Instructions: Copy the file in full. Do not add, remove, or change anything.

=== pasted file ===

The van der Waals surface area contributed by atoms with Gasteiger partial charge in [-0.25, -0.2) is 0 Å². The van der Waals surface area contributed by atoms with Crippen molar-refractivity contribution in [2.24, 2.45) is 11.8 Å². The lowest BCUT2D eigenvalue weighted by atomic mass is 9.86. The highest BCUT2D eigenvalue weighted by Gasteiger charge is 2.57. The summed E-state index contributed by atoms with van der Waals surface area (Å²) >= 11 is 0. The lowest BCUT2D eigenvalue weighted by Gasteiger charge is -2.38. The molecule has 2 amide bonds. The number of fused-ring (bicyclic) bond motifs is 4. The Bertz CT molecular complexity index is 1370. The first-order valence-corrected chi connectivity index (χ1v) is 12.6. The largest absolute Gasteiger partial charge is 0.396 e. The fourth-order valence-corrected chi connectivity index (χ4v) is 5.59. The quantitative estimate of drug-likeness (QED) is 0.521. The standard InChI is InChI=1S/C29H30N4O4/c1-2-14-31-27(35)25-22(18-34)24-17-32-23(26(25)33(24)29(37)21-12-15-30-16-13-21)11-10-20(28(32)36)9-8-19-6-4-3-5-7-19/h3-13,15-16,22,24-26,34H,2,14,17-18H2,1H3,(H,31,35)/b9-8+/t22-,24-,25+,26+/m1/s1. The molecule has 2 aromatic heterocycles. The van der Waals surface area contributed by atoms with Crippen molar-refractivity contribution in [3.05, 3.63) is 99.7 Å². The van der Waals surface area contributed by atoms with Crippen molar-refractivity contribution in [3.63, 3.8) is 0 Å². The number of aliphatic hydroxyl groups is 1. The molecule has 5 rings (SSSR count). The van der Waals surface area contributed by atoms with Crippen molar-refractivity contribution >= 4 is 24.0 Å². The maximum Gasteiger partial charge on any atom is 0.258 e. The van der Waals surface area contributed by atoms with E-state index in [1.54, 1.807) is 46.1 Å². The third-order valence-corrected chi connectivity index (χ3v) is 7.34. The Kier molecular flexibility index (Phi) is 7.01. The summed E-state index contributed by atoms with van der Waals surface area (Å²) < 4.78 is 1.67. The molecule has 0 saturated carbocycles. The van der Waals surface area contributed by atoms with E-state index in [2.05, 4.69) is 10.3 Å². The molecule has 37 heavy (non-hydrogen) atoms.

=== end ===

The van der Waals surface area contributed by atoms with Gasteiger partial charge in [-0.25, -0.2) is 0 Å². The van der Waals surface area contributed by atoms with Crippen molar-refractivity contribution in [2.24, 2.45) is 11.8 Å². The lowest BCUT2D eigenvalue weighted by atomic mass is 9.86. The highest BCUT2D eigenvalue weighted by Gasteiger charge is 2.57. The summed E-state index contributed by atoms with van der Waals surface area (Å²) >= 11 is 0. The lowest BCUT2D eigenvalue weighted by Gasteiger charge is -2.38. The molecule has 2 amide bonds. The number of fused-ring (bicyclic) bond motifs is 4. The Bertz CT molecular complexity index is 1370. The first-order valence-corrected chi connectivity index (χ1v) is 12.6. The largest absolute Gasteiger partial charge is 0.396 e. The fourth-order valence-corrected chi connectivity index (χ4v) is 5.59. The quantitative estimate of drug-likeness (QED) is 0.521. The standard InChI is InChI=1S/C29H30N4O4/c1-2-14-31-27(35)25-22(18-34)24-17-32-23(26(25)33(24)29(37)21-12-15-30-16-13-21)11-10-20(28(32)36)9-8-19-6-4-3-5-7-19/h3-13,15-16,22,24-26,34H,2,14,17-18H2,1H3,(H,31,35)/b9-8+/t22-,24-,25+,26+/m1/s1. The molecule has 2 aromatic heterocycles. The van der Waals surface area contributed by atoms with Crippen molar-refractivity contribution in [3.05, 3.63) is 99.7 Å². The van der Waals surface area contributed by atoms with Crippen molar-refractivity contribution in [3.63, 3.8) is 0 Å². The number of aliphatic hydroxyl groups is 1. The molecule has 5 rings (SSSR count). The van der Waals surface area contributed by atoms with Crippen molar-refractivity contribution >= 4 is 24.0 Å². The maximum Gasteiger partial charge on any atom is 0.258 e. The van der Waals surface area contributed by atoms with E-state index in [1.54, 1.807) is 46.1 Å². The third-order valence-corrected chi connectivity index (χ3v) is 7.34. The Kier molecular flexibility index (Phi) is 7.01. The summed E-state index contributed by atoms with van der Waals surface area (Å²) < 4.78 is 1.67. The molecule has 0 saturated carbocycles. The van der Waals surface area contributed by atoms with E-state index in [2.05, 4.69) is 10.3 Å². The molecule has 37 heavy (non-hydrogen) atoms.